After Unian arranged for a psychologist to meet its management, Ms Burbela sought help, and was eventually prescribed anti-depressants. “Now there is colour in my life,” she says.

Stigma around mental health remains strong in Ukraine even as journalists, military personnel and citizens across the country are struggling with trauma.

Visti News’ Anna Chernenko was reporting live from the city of Kharkiv, about 20 miles from the Russian border, when it suffered heavy bombardment from the start of the invasion. 

Twenty-four civilians were killed as the historic centre was attacked on 1 March last year, including a child, according to data from the charity Action on Armed Violence.

“Before 24 February, 2022, as journalists we were observers,” Ms Chernenko added, her bullet-proof vest and helmet on the chair in her office. “Now we are making news about our neighbours, our family, our friends.”

Soon after, Russian weapons hit closer to home when a cluster bomb exploded outside her office on the city’s outskirts on 15 April, 2022, killing 10 civilians, including a child. Pointing at a still-shattered window, she said: “I don’t think I will ever replace it. It’s a reminder of what happened here.”

It’s a sentiment shared by Oleksandra Novosel, regional reporter for the public broadcaster Suspilne, which had to close its Kharkiv office when the neighbouring building was destroyed.

Evidence of Russian artillery is still visible on every street – from the shelled McDonald’s to the smashed and pockmarked façade of the administrative building.

Ms Novosel is determined to show that in Kharkiv “there is life despite the war”, but it is not easy. “We are tired all the time. Not because we are journalists, but because we are Ukrainian.” 

Her parents’ house was occupied by Russian forces before the Kharkiv region was liberated. “It’s hard, it was my home,” she tells i. Her parents are now living in a region controlled by Ukraine.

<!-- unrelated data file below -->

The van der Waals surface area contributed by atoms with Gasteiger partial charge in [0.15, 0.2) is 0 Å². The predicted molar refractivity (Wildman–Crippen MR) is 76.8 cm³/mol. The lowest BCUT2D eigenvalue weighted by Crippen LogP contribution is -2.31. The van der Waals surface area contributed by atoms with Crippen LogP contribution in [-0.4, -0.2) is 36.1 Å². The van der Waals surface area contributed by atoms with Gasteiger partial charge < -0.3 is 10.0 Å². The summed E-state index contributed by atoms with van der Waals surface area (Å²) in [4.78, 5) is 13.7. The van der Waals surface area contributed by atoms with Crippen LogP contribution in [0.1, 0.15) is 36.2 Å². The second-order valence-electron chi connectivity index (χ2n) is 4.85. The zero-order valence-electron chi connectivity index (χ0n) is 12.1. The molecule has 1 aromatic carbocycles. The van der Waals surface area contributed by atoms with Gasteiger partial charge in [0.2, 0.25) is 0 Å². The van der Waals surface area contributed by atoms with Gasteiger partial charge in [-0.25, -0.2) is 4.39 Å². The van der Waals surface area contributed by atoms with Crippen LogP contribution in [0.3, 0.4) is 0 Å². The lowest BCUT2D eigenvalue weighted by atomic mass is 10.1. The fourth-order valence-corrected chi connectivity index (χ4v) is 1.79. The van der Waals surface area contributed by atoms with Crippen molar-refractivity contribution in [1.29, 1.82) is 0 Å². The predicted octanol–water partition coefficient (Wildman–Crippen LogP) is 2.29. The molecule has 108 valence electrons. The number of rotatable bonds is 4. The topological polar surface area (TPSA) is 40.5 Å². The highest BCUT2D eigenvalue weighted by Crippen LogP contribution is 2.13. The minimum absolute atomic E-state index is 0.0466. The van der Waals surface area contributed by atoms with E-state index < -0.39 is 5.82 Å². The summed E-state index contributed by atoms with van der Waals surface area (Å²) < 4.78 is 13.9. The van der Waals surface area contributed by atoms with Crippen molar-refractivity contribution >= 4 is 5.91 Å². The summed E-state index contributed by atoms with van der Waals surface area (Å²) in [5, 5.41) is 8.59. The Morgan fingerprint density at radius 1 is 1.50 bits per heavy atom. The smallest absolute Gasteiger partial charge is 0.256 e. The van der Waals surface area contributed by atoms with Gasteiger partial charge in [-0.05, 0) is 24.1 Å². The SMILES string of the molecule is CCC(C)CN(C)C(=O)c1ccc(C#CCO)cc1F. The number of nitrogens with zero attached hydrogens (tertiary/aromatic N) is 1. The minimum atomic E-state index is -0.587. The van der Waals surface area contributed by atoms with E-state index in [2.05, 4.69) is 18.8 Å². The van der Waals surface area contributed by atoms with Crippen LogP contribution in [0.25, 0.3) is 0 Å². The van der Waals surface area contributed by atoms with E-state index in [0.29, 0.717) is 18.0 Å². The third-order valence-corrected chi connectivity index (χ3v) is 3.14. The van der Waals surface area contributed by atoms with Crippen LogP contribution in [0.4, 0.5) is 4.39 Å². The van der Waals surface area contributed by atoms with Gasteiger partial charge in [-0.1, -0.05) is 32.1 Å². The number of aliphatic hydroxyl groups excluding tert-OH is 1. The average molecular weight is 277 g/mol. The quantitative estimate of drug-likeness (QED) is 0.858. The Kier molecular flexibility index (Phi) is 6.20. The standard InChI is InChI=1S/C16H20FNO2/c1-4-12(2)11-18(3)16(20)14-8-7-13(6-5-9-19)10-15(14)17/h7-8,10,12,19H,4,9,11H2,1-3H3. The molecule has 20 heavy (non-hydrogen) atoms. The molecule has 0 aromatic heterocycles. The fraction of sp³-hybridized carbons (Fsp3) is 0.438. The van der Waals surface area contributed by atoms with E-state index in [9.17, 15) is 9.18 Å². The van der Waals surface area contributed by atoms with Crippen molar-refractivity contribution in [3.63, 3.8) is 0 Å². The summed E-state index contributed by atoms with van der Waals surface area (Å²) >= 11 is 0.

Freelance journalist Kristina Berdynskykh, who recently returned to her hometown of Kherson to report on the bombing of the Nova Kakhovka dam, adds: “It is like they are shelling our childhoods.”

“Russia has taken the places we used to be happy. Who now remembers that Bakhmut was the city of roses?” she said.

ICTV’s Helen Zorina, who grew up in the cut-off occupied territories, agrees. “The place I lived is closed off to me now.”

Ms Amelina’s memorial took place in Kyiv on 4 July – her friend and colleague Evgeniya Podobna was there. Like Ms Amelina, she has spent much of the conflict investigating war crimes, including in Bucha where the testimonies were so devastating, she cried and vomited after an interview.

“But I am so proud to be part of this great nation of brave people,” she says, tears in her eyes.

All the female reporters i spoke to have that same pride, and a conviction that in the face of Russian disinformation, their work has a purpose. They have stayed in Ukraine to tell the truth of this war, so no-one can ignore what is happening. That purpose drove Ms Amelina, too, say those who knew her.

Sitting in Kyiv’s Victory Park on the left bank of the Dnipro River, in the shadow of the pyramid-shaped monument to the Second World War’s fallen soldiers, Ms Podobna explained how she and Ms Amelina would send one another their work, “just in case”. 

On 27 June, the “just in case” scenario took place. By 1 July, Ms Amelina was dead.